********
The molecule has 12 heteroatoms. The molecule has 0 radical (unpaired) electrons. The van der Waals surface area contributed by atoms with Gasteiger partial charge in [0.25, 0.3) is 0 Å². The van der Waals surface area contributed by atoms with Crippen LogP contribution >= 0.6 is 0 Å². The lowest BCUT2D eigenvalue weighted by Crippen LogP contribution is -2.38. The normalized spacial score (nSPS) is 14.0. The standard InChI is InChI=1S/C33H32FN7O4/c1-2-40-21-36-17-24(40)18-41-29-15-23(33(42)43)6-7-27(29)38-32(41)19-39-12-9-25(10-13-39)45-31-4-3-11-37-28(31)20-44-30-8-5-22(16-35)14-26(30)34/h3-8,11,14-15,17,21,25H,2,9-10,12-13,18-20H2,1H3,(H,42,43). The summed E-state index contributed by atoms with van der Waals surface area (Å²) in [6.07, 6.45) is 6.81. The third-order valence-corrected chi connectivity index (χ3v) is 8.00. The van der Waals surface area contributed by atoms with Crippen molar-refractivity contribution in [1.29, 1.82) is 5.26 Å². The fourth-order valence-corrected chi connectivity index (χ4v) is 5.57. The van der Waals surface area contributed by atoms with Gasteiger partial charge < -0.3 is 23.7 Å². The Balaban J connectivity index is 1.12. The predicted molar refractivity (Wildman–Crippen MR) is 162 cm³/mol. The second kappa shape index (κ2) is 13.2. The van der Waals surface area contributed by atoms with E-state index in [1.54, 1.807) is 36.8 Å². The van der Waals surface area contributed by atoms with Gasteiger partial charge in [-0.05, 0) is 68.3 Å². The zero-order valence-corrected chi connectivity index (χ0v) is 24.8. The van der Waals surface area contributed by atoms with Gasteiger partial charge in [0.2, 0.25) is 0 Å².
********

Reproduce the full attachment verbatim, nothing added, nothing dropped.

The molecule has 12 heteroatoms. The molecule has 0 radical (unpaired) electrons. The van der Waals surface area contributed by atoms with Gasteiger partial charge in [0.25, 0.3) is 0 Å². The van der Waals surface area contributed by atoms with Crippen LogP contribution >= 0.6 is 0 Å². The lowest BCUT2D eigenvalue weighted by Crippen LogP contribution is -2.38. The normalized spacial score (nSPS) is 14.0. The standard InChI is InChI=1S/C33H32FN7O4/c1-2-40-21-36-17-24(40)18-41-29-15-23(33(42)43)6-7-27(29)38-32(41)19-39-12-9-25(10-13-39)45-31-4-3-11-37-28(31)20-44-30-8-5-22(16-35)14-26(30)34/h3-8,11,14-15,17,21,25H,2,9-10,12-13,18-20H2,1H3,(H,42,43). The summed E-state index contributed by atoms with van der Waals surface area (Å²) in [6.07, 6.45) is 6.81. The third-order valence-corrected chi connectivity index (χ3v) is 8.00. The van der Waals surface area contributed by atoms with Crippen molar-refractivity contribution in [1.29, 1.82) is 5.26 Å². The fourth-order valence-corrected chi connectivity index (χ4v) is 5.57. The van der Waals surface area contributed by atoms with Gasteiger partial charge < -0.3 is 23.7 Å². The Balaban J connectivity index is 1.12. The predicted molar refractivity (Wildman–Crippen MR) is 162 cm³/mol. The second kappa shape index (κ2) is 13.2. The van der Waals surface area contributed by atoms with E-state index in [1.54, 1.807) is 36.8 Å². The van der Waals surface area contributed by atoms with Gasteiger partial charge in [-0.05, 0) is 68.3 Å². The zero-order valence-corrected chi connectivity index (χ0v) is 24.8. The van der Waals surface area contributed by atoms with Gasteiger partial charge in [0.2, 0.25) is 0 Å².